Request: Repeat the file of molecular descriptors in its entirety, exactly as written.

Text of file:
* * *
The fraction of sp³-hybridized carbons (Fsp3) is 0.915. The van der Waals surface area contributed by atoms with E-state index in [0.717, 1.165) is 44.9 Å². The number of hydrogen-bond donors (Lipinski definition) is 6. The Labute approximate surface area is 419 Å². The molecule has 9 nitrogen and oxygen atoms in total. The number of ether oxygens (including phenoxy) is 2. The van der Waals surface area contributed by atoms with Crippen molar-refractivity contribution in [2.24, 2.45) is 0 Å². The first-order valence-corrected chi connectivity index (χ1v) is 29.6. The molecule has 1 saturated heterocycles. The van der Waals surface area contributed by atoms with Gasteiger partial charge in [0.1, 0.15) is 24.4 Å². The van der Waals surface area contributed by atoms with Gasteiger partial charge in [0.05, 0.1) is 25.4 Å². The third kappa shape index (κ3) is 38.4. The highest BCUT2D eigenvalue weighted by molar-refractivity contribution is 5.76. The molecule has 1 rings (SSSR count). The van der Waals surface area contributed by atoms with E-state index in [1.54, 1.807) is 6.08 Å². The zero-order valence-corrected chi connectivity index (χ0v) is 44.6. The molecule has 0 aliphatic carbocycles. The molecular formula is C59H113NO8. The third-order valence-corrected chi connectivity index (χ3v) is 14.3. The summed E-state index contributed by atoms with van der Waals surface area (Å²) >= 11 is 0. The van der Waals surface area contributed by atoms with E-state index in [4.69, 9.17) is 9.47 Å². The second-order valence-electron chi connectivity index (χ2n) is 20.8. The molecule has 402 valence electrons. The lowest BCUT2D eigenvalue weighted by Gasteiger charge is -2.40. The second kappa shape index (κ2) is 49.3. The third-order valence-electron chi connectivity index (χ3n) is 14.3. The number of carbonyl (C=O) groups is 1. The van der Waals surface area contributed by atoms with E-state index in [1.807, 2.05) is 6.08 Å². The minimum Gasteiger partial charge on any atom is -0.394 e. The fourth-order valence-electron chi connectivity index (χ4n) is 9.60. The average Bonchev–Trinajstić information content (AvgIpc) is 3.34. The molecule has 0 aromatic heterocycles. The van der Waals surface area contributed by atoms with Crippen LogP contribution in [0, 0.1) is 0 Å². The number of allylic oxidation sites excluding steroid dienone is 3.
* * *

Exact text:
The fraction of sp³-hybridized carbons (Fsp3) is 0.915. The van der Waals surface area contributed by atoms with E-state index in [0.717, 1.165) is 44.9 Å². The number of hydrogen-bond donors (Lipinski definition) is 6. The Labute approximate surface area is 419 Å². The molecule has 9 nitrogen and oxygen atoms in total. The number of ether oxygens (including phenoxy) is 2. The van der Waals surface area contributed by atoms with Crippen molar-refractivity contribution in [2.24, 2.45) is 0 Å². The first-order valence-corrected chi connectivity index (χ1v) is 29.6. The molecule has 1 saturated heterocycles. The van der Waals surface area contributed by atoms with Gasteiger partial charge in [0.1, 0.15) is 24.4 Å². The van der Waals surface area contributed by atoms with Gasteiger partial charge in [0.05, 0.1) is 25.4 Å². The third kappa shape index (κ3) is 38.4. The highest BCUT2D eigenvalue weighted by molar-refractivity contribution is 5.76. The molecule has 1 rings (SSSR count). The van der Waals surface area contributed by atoms with E-state index in [1.54, 1.807) is 6.08 Å². The zero-order valence-corrected chi connectivity index (χ0v) is 44.6. The molecule has 0 aliphatic carbocycles. The molecular formula is C59H113NO8. The third-order valence-corrected chi connectivity index (χ3v) is 14.3. The summed E-state index contributed by atoms with van der Waals surface area (Å²) >= 11 is 0. The van der Waals surface area contributed by atoms with E-state index in [4.69, 9.17) is 9.47 Å². The second-order valence-electron chi connectivity index (χ2n) is 20.8. The molecule has 402 valence electrons. The lowest BCUT2D eigenvalue weighted by Gasteiger charge is -2.40. The second kappa shape index (κ2) is 49.3. The third-order valence-electron chi connectivity index (χ3n) is 14.3. The number of carbonyl (C=O) groups is 1. The van der Waals surface area contributed by atoms with E-state index in [1.807, 2.05) is 6.08 Å². The minimum Gasteiger partial charge on any atom is -0.394 e. The fourth-order valence-electron chi connectivity index (χ4n) is 9.60. The average Bonchev–Trinajstić information content (AvgIpc) is 3.34. The molecule has 0 aromatic heterocycles. The van der Waals surface area contributed by atoms with Crippen LogP contribution in [0, 0.1) is 0 Å². The number of allylic oxidation sites excluding steroid dienone is 3.